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2 Things You Can’t Lead Without: Day 30-60 as a New Manager


In my last blog post, I walked through a plan for the first 30 days as a new manager. Now what? Buckle up, your next 30 days are not for the faint of heart.


In your first 30 days, I recommend you assess the pains, the culture, and your people. Now you’re ready to take that information and build. 2 things to focus on for the next 30 days:

1. Build your system to manage daily performance

2. Declare the culture you want and leverage your system to drive it


Build your System to Manage Daily Performance

Why? Often the struggle to meet individual or team performance is the result of process/system issues. No amount of motivating people will undo the impact of duplication, redundancies, searching and waiting for people, information, answers, etc. On top of that, about 45-55% of our time is spent engaged in unplanned work. That is work that is unaccounted for, adds to our frustration, increases the amount of work we have in-process, and isn’t taken into account at times of recognition or performance review.


Managers don’t need to rush to solve problems. The work will create more problems than we have time to deal with. Managers need to create systems to SEE problems, SEE issue trends, and CLARIFY which one(s) to focus on addressing. Managers that know the 20% of problems that create 80% of their time-suck are ahead of the game. In doing so, managers will have a platform to eventually developing OTHERS how to SEE and SOLVE problems.


The system a manager builds should follow 4 Disciplines:

1. Make the Work VISIBLE

2. Make the Work MOVE

3. Make Obstacles VISIBLE

4. Initiate a Cycle of Continuously Alignment


This becomes the structure that is used to balance work-in-process, dependencies, conflicting priorities, manage unplanned work, and eventually track performance. It gives the team a way to see their work and a place to have say on which problems they want to address & how. By making the work visible and making it move, teams begin to think about what comes next. Often that leads to predicting potential issues, mitigating instead of triaging, and engaging in real-time problem-solving for emergent issues.


If you don’t have a process/system to manage obstacles, they will manage you.


Declare Your Culture and Leverage Your Systems to Drive It

As a new manager, you are entering a team that already operates with a set of unwritten rules. Some of it is useful, some of it isn't. Your job will be to declare the culture you believe is needed to be high performing. You don't have to do it alone... engage your team. At the very least, engage your influencers. But be bold and declare it. Most of us don't.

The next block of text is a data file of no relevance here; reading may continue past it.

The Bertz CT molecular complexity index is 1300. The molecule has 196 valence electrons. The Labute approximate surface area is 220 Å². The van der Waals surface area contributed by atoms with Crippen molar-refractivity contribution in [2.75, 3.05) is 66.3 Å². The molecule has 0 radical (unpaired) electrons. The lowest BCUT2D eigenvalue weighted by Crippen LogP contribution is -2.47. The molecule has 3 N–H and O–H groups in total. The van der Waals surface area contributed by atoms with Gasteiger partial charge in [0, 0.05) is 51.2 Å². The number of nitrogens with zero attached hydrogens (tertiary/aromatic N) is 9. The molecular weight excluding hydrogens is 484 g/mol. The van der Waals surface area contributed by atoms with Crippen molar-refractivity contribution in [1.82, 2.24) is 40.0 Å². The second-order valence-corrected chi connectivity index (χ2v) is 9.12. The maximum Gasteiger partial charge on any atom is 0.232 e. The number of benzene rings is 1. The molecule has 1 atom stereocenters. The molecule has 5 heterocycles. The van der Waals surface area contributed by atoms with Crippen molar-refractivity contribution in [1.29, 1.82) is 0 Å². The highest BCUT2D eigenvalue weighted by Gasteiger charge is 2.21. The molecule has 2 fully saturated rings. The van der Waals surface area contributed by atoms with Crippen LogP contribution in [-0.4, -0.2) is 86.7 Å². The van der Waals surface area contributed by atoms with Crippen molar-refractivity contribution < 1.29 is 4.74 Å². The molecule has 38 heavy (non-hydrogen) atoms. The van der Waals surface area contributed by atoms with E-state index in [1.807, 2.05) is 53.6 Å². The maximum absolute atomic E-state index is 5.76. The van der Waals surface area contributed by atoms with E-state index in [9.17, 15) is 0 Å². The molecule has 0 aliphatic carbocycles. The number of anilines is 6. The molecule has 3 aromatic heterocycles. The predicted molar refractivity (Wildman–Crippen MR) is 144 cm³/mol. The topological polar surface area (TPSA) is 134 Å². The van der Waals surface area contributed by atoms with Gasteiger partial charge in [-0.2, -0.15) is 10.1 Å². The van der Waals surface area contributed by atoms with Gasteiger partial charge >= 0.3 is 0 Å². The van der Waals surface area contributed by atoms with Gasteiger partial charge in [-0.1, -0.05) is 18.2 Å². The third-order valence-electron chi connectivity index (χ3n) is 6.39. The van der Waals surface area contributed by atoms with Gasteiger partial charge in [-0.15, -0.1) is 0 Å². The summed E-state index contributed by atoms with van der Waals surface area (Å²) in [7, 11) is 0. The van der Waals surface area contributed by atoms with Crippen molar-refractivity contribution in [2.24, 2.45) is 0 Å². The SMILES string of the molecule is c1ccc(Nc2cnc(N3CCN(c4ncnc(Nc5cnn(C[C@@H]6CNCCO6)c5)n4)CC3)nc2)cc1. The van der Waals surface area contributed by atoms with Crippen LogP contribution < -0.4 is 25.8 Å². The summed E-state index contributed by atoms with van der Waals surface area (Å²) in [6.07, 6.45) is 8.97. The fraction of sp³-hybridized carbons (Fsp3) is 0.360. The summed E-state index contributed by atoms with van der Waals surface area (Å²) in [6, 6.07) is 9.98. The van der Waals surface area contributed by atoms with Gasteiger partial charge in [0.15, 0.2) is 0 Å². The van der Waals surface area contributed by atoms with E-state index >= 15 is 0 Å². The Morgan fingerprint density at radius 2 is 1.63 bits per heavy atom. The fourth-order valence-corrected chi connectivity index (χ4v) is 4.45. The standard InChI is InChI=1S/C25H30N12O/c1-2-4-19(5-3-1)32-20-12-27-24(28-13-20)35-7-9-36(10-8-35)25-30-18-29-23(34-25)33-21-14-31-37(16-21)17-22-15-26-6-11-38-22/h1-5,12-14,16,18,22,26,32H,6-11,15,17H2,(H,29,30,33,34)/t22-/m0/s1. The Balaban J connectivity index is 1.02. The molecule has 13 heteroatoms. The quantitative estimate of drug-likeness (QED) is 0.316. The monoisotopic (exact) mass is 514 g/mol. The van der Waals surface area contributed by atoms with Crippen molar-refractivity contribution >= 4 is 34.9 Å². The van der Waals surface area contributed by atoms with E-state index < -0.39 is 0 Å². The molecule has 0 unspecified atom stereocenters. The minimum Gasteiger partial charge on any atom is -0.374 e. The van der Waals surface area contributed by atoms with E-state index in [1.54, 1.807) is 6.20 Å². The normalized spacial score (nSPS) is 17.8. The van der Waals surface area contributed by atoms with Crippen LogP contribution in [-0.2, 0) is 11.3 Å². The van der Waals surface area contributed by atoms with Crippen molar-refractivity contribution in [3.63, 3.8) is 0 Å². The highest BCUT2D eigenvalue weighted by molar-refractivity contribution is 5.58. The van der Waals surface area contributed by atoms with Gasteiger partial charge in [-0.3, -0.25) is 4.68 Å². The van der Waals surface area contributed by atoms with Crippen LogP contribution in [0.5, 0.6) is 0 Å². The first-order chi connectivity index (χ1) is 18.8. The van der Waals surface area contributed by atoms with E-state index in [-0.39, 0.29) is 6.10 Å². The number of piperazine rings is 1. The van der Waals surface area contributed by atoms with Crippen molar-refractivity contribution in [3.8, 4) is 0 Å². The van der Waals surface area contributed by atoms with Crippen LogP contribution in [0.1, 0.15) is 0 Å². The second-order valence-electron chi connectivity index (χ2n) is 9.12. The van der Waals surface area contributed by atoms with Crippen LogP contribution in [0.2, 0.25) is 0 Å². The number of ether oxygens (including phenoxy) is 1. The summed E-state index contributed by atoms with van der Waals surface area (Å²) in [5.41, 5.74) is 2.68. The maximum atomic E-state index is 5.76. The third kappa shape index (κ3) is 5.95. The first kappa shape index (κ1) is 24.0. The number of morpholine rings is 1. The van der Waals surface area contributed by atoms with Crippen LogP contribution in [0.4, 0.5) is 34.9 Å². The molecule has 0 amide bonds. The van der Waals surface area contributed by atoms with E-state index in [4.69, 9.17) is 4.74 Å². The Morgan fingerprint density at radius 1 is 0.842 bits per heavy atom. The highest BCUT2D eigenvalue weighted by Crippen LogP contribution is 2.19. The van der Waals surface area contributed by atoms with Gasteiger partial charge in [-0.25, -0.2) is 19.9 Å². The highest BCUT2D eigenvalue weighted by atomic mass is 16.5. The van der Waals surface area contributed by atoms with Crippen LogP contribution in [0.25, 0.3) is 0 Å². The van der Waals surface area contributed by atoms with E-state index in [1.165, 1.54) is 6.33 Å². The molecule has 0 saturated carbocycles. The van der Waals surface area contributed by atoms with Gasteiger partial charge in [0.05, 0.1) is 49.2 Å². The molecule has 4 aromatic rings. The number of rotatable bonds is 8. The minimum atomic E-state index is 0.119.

Be concise and visual. And remember it's about your people. I was with a manager once that declared they wanted an adaptable team, but when I looked, I saw a pretty adaptable team working in systems and processes that were confining.


Build a culture of curiosity, a culture of experimentation, a culture of inclusion, or a culture of accountability. You'll know what's needed. Your next step is to define the behaviors; how would people be living this culture? Define 3-5 behaviors that someone from the outside would see happening if your team was living this culture. What are the 20% of behaviors that will drive 80% of your performance?

Avoid concepts like, "People are respectful" and opt for behaviors you can SEE/OBSERVE. Here is what one team used to define their behaviors around a culture of adaptability:

  • "Issues are made VISIBLE daily for all to see."

  • "Tests of change are attempted every week, by every team and are VISIBLY TRACKED for everyone on the team to see"


I'm big on systems & structures because they tend to be one of the biggest drivers of behavior in organizations. The new manager has the opportunity to leverage their system to drive the behaviors they believe will create the culture they want.


For example, imagine a new manager institutes a daily stand-up (or call-in). They assemble their team in front of a visual that shows the planned work for the day and ask about any unplanned work items.


BOOM- They just made the issue of unplanned work visible for all to see.


Then they ask if there are any other issues or obstacles that might get in the way of moving their work forward. Someone shares that they are missing information on a request that has been sitting for 2 days. The manager writes it up on their Issue Tracker Board.


BOOM- They just made the issue visible for all to see. They are getting their team used to raising issues and talking about them. The manager also has better insight into the daily issues the team deals with AND can plan a faster response.


The manager then asks, "We seem to keep having this issue. Is someone willing to either learn more about what is happening or run an experiment to see if we can get a better result?" Someone volunteers. The manager writes it up on the Experiment Board.


BOOM- Tests of change are attempted every week, and are VISIBLY TRACKED for all to see.


The manager thanks everyone for taking 5 minutes to align on how the manager can best support their work and how they can support each other.


Over time, a manager now has a platform to understand if they are creating the right culture, if they are driving the right behaviors to create that culture, and if that culture is driving the results they need. They have built a reliability into a workplace to buffer the variability work provides.


What I'm proposing isn't easy. It isn't hard either. It's just not easily understood or widely practiced. But it can be. You can be who you were meant to be as a leader. And you can lead the team they were meant to be.


60 days down. . . stay tuned for the 60-90 plan next week!